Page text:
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Distributive Politics and the Costs of Centralization

  • Ben Lockwood

This paper studies the choice between centralization and decentralization of fiscal policy in a political economy setting. With centralization, regional delegates vote over agendas comprising sets of region-specific projects. The outcome is inefficient because the choice of projects is insufficiently sensitive to within-region benefits. The number of projects funded may be non-monotonic in the strength of project externalities. The efficiency gains from decentralization, and the performance of “constitutional rules” (such as majority voting) which may be used to choose between decentralization and centralization, are then discussed in this framework. Weaker externalities and more heterogeneity between regions need not increase the efficiency gain from decentralization. Copyright 2002, Wiley-Blackwell.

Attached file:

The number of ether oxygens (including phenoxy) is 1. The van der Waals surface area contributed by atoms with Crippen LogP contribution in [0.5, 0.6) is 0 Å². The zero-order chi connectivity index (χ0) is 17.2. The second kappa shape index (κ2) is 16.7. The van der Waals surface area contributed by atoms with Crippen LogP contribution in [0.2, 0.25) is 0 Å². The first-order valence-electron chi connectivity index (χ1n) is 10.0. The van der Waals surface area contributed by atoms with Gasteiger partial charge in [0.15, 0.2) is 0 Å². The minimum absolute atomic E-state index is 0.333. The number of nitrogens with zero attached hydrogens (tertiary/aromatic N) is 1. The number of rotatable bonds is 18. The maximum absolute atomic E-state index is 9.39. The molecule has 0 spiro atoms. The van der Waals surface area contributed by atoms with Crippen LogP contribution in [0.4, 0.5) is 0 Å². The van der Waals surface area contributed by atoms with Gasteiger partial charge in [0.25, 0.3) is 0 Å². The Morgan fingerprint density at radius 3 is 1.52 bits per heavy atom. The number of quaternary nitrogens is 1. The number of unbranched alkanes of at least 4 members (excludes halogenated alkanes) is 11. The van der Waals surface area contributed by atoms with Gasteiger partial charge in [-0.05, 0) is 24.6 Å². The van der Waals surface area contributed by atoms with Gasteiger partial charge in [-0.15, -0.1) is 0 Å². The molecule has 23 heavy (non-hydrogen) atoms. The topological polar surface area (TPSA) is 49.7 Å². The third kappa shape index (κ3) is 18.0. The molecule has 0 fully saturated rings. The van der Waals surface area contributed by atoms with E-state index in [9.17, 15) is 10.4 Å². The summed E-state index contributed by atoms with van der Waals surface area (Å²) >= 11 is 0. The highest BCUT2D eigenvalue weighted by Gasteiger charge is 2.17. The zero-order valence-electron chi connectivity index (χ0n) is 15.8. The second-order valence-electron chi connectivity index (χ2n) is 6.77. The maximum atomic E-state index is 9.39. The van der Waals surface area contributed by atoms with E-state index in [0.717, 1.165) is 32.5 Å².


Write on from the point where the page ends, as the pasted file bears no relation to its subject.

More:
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Article provided by Oxford University Press in its journal The Review of Economic Studies.

Volume (Year): 69 (2002)
Issue (Month): 2 ()
Pages: 313-337

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Handle: RePEc:oup:restud:v:69:y:2002:i:2:p:313-337
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